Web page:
Epigenetic mechanisms such as genomic imprinting may contribute to the programming of health and disease (review in [36]). While most genes are expressed from both parental loci simultaneously, some only expressed from either the maternal or the paternal allele, are called parental imprinting genes. Most imprinted genes act during fetal development, making them plausible candidate for fetal programming [37]. The gene encoding DNA methyltransferase 1 (DNMT1) was the methylated gene in cases that has been picked up by the automated method of literature interrogation. It is a key enzyme in maintaining methylation patterns during cell division and it plays a crucial role in maintaining methylation marks of the imprinted genes [38] and consequently their expression regulation during development. The deletion of DNMT1 causes disruption of the maintenance imprinting leading to fetal death in rodents [39]. It has been shown that hyper-methylation of the DNMT1 promoter is associated with its decreased expression [40]. Thus, methylation modification of DNMT1 may represent a potential mechanism of fetal programing by hyperglycemia causing abnormal kidney development through parental imprinting. Changes in gene expression by epigenetic process are not restricted to imprinted genes. DNMT1 is highly expressed in the kidney and Bechtel et al. demonstrated that it is involved in kidney fibrosis by hypermethylating RASAL1, encoding an inhibitor of the Ras oncoprotein associated with the perpetuation of fibroblast activation [35]. Lastly, it is also possible that DNMT1 affects gene expression by mechanisms independent of DNA methylation, as it has been demonstrated earlier in lung carcinoma [41]. Studying methylation levels of some imprinted gene in new-born (cord blood) from gestational diabetes, El Hajj et al recently found an under-methylation of the maternally imprinted MEST gene but they did not look at DNMT1 [42].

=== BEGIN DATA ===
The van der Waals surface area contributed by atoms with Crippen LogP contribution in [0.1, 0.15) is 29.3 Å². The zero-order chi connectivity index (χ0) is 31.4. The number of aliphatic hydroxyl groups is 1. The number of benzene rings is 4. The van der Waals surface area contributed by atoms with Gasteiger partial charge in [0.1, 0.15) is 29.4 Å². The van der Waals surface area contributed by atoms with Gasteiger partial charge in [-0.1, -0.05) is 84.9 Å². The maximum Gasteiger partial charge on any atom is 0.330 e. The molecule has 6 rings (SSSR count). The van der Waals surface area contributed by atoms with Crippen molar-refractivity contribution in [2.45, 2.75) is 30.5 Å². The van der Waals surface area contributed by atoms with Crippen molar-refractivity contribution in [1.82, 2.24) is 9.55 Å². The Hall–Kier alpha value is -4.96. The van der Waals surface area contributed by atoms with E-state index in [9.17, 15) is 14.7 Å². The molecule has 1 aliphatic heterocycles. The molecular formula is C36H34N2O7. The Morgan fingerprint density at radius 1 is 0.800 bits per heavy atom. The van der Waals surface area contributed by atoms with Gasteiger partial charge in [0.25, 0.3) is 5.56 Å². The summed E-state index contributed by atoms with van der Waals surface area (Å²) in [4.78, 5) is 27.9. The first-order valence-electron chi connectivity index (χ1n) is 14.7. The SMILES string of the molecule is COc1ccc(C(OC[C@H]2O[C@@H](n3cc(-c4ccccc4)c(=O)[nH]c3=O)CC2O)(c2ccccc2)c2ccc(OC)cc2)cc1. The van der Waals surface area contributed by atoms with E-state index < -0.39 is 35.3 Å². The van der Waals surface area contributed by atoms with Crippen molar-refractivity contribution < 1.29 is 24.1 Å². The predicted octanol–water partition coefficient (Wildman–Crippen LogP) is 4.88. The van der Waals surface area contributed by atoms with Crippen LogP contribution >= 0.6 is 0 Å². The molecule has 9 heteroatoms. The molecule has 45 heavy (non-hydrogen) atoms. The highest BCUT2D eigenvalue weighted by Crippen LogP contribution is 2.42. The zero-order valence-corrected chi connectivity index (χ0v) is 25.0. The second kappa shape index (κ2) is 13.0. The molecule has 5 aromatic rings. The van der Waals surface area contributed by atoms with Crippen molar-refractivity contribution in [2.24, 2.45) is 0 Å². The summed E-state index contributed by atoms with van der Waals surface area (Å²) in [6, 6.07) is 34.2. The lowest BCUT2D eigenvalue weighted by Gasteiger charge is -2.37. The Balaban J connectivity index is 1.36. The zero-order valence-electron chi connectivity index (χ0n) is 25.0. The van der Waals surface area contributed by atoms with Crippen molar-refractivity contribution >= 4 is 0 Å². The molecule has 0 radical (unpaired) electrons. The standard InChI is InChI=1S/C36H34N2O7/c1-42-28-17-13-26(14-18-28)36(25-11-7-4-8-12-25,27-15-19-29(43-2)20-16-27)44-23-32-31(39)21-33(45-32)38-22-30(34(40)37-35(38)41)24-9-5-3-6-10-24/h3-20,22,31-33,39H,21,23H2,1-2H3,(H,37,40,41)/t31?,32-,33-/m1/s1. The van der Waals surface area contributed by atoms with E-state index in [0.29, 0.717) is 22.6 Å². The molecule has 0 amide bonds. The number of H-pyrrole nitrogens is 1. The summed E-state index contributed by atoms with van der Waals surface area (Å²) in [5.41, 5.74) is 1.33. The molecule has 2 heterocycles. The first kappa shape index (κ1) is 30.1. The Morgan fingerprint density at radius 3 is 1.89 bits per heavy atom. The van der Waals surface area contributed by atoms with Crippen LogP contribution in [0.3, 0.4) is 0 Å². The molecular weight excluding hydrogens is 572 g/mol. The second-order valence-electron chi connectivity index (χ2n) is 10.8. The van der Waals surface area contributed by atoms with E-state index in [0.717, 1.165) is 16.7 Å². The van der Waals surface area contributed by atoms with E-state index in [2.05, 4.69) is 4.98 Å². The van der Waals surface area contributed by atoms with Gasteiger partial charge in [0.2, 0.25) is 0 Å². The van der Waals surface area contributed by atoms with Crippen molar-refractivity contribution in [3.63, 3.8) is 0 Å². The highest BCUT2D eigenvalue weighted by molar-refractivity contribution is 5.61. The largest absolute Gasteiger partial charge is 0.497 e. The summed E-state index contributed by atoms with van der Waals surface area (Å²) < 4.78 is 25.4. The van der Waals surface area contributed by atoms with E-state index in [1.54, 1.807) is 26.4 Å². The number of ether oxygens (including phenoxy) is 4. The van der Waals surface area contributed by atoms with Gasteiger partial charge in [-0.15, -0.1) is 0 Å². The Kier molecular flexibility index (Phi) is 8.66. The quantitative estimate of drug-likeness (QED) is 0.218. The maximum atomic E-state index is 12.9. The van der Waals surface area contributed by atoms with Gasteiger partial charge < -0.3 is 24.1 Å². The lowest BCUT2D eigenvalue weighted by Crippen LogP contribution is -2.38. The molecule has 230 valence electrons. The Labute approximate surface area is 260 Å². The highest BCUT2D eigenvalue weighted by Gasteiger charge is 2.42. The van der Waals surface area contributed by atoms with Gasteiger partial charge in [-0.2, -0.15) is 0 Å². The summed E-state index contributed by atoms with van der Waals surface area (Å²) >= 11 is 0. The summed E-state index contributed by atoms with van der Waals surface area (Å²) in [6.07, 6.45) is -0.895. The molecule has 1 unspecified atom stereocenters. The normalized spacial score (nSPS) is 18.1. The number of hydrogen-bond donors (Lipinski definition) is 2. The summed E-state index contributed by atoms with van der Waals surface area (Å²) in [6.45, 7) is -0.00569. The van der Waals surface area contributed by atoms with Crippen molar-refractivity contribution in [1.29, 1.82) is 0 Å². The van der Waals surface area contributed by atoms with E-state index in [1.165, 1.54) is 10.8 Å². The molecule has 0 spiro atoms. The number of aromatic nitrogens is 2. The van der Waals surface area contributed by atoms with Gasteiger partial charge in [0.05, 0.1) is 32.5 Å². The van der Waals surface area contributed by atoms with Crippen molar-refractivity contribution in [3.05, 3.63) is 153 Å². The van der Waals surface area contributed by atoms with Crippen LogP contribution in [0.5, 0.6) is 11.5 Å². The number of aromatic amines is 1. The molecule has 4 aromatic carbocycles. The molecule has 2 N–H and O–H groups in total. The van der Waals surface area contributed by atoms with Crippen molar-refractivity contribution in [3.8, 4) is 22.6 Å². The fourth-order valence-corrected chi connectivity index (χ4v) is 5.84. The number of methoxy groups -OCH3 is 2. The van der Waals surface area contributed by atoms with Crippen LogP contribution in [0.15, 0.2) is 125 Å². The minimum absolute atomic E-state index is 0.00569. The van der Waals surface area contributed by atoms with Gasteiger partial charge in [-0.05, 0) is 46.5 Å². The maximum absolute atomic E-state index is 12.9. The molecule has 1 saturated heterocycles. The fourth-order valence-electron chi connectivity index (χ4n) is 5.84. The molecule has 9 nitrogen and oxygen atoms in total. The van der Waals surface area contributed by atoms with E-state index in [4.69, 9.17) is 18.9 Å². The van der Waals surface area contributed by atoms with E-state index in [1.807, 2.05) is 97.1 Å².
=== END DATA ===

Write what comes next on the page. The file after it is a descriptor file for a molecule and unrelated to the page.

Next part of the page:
Whether or not fetal exposure to hyperglycemia (or its associated metabolic abnormalities) impacts tissue DNA methylation is still unanswered. To our knowledge, no data exist regarding kidney development and function. However, the relationships between hyperglycemia and DNA methylation have been studied in other tissues. Using the same Infinium Methylation assay than in our study, Volkmar et al. found 266 CpGs with lower methylation levels and only 10 hyper-methylated CpGs in islets isolated from T2D patients compared with non-diabetic individuals [43]. A subgroup of the differentially methylated genes involved pathways implicated in pancreatic β-cell survival and function. Lastly, El-Osta et al. reported that transient hyperglycemia induced histone modification on the promoter of the inflammatory gene NFκB p65 in mice endothelial cells [44].

We cannot rule out that differences in DNA methylation between cases and controls were related to prematurity rather than fetal exposure to hyperglycemia. However, prematurity was late preterm delivery, occurred in a minority of subjects and was not associated with a low birth weight. In addition other mother environmental factors such as diet, physical exercise, body weight gain, or stress may impact DNA methylation.

In conclusion, this study is the first evidence that kidney dysfunction associated with moderate hyperglycemia (or its related metabolic alterations) during fetal development may be mediated by DNA methylation modifications. Confirmatory results in other groups of subjects are needed as well as investigating the direct biological mechanisms linking DNA methylation status and kidney function.

Acknowledgments

The authors express their thanks to the study participants, their parents, and their doctors (Hervé Leblanc and Thierry Gabreau, Lariboisière Hospital, Paris, France; Louise Morbois-Trabut and Camille Deybach, Montsouris Institute, Paris, France). We also thank Gilberto Velho for his help in analyzing the DNA methylation specific PCR results.

Author Contributions

Conceived and designed the experiments: JFG RP LSF SPC MM. Performed the experiments: JFG CAK LSF FT PB FR. Analyzed the data: JFG RP CAK NBM LSF FT SPC JPR SH EL PB BB RR PF ER FR MM. Contributed reagents/materials/analysis tools: JFG RP NBM PB ER FR. Wrote the paper: JFG RP MM. Critical revision of the manuscript: RP CAK LSF FT SPC JPR SH EL PB BB RR PF ER FR MM.